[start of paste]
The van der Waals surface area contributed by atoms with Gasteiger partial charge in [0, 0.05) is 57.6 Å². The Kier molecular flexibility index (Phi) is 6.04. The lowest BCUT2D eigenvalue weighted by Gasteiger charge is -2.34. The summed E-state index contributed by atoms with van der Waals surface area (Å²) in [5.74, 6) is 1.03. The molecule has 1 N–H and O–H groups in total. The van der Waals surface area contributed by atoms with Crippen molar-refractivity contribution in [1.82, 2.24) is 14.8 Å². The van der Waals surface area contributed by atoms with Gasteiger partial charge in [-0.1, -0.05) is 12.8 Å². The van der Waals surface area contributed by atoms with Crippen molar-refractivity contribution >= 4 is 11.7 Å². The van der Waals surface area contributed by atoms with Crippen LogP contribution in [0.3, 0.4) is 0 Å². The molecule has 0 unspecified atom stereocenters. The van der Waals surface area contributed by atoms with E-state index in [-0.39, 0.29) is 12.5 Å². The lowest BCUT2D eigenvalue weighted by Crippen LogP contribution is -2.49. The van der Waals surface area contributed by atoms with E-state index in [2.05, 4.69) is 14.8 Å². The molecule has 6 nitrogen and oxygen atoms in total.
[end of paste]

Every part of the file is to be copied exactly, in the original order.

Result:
The van der Waals surface area contributed by atoms with Gasteiger partial charge in [0, 0.05) is 57.6 Å². The Kier molecular flexibility index (Phi) is 6.04. The lowest BCUT2D eigenvalue weighted by Gasteiger charge is -2.34. The summed E-state index contributed by atoms with van der Waals surface area (Å²) in [5.74, 6) is 1.03. The molecule has 1 N–H and O–H groups in total. The van der Waals surface area contributed by atoms with Crippen molar-refractivity contribution in [1.82, 2.24) is 14.8 Å². The van der Waals surface area contributed by atoms with Gasteiger partial charge in [-0.1, -0.05) is 12.8 Å². The van der Waals surface area contributed by atoms with Crippen molar-refractivity contribution >= 4 is 11.7 Å². The van der Waals surface area contributed by atoms with Crippen LogP contribution in [0.3, 0.4) is 0 Å². The molecule has 0 unspecified atom stereocenters. The van der Waals surface area contributed by atoms with E-state index in [-0.39, 0.29) is 12.5 Å². The lowest BCUT2D eigenvalue weighted by Crippen LogP contribution is -2.49. The van der Waals surface area contributed by atoms with E-state index in [2.05, 4.69) is 14.8 Å². The molecule has 6 nitrogen and oxygen atoms in total.